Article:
Music—Hip Hop

No other art form has embraced the philosophies and persona of Malcolm X’s than hip-hop. Rap artists of all styles have mixed their lyrics and beats with samples of Malcolm’s words. To many, he is the greatest and most influential African American in history.

Public Enemy

© Mikael ‘Mika” Väisänen
“Can’t Truss It”

In 1991, Public Enemy released a critical acclaimed album. Apocalypse 91… The Enemy Strikes Black reached No. 2 in The Village Voice critics’ poll and Rolling Stone said the album was “nothing short of setting a sociopolitical agenda for the black community.”


© Getty Images

By All Means Necessary

The cover art for “By All Means Necessary” was inspired by the famous photograph that shows Malcolm X holding a rifle soon after his home was firebombed, KRS One and Boogie Down Productions created a cover photo and title as an homage to legendary icon. The album was released in 1988. By the way, KRS stands for Knowledge Reigns Supreme.

(left) Fearing another assassination attempt, Malcolm peers through his window while holding an M1 carbine rifle.
© Life/Don Hogan Charles
(right) Accompanied by minimal production and hard-hitting drum beats, By All Means Necessary covers socials issues ranging from police corruption to government involvement in the drug trade to safe sex, and violence in the hip-hop community.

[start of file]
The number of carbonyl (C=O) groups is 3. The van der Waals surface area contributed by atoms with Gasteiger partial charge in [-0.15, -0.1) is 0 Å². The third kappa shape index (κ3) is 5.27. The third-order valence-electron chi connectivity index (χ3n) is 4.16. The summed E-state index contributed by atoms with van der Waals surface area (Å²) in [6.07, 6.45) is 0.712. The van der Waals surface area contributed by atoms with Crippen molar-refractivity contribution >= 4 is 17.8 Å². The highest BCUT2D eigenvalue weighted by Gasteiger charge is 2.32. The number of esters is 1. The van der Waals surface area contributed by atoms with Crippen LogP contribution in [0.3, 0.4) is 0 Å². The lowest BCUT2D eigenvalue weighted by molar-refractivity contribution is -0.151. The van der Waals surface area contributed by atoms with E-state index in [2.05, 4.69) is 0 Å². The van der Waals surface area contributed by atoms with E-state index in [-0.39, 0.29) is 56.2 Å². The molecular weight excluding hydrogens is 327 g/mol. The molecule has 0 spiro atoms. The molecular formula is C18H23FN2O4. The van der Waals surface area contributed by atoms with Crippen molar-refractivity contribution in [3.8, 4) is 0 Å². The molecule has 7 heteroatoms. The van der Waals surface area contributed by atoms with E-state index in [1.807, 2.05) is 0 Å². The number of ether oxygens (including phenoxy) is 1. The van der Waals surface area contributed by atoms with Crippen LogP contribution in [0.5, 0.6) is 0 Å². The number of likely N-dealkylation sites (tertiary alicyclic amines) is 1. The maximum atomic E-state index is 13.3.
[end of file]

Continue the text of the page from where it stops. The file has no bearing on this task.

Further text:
© KRS One/Jive Records, RCA

Gang Starr

© Martyn Goodacre via Getty Images
“Tonz ‘O’ Gunz”

Record producer DJ Premier and rapper Guru formed Gang Starr, one of the best MC-and-producer duos in hip hop history. They are recognized as pioneers of jazz rap. The “Tonz ‘O’ Gunz” track features excerpts from Malcolm’s “Fire and Fury Grass Roots” speech.


Martha and the Vandellas

© Evening Standard
“Dancing in the Street”

“Dancing in the Street” was released in the summer of 1964—Freedom Summer. That summer thousands of volunteers campaigned throughout Mississippi in attempt to register African Americans to vote. Thousands were arrested, churches were bombed, and three civil rights workers were murdered. That summer was also when Malcolm X declared “We want freedom by any means necessary.” Considered a summer party song, many young activists heard “Dancing in the Street” as a call to action. Lyrics such as “Calling out around the world,” and “Summer’s here and the time is right” were interpreted as rallying cries to mobilize. For better or worse, the song became the anthem for demonstrations and riots across the country.


One Day When I Was Lost

© Vintage International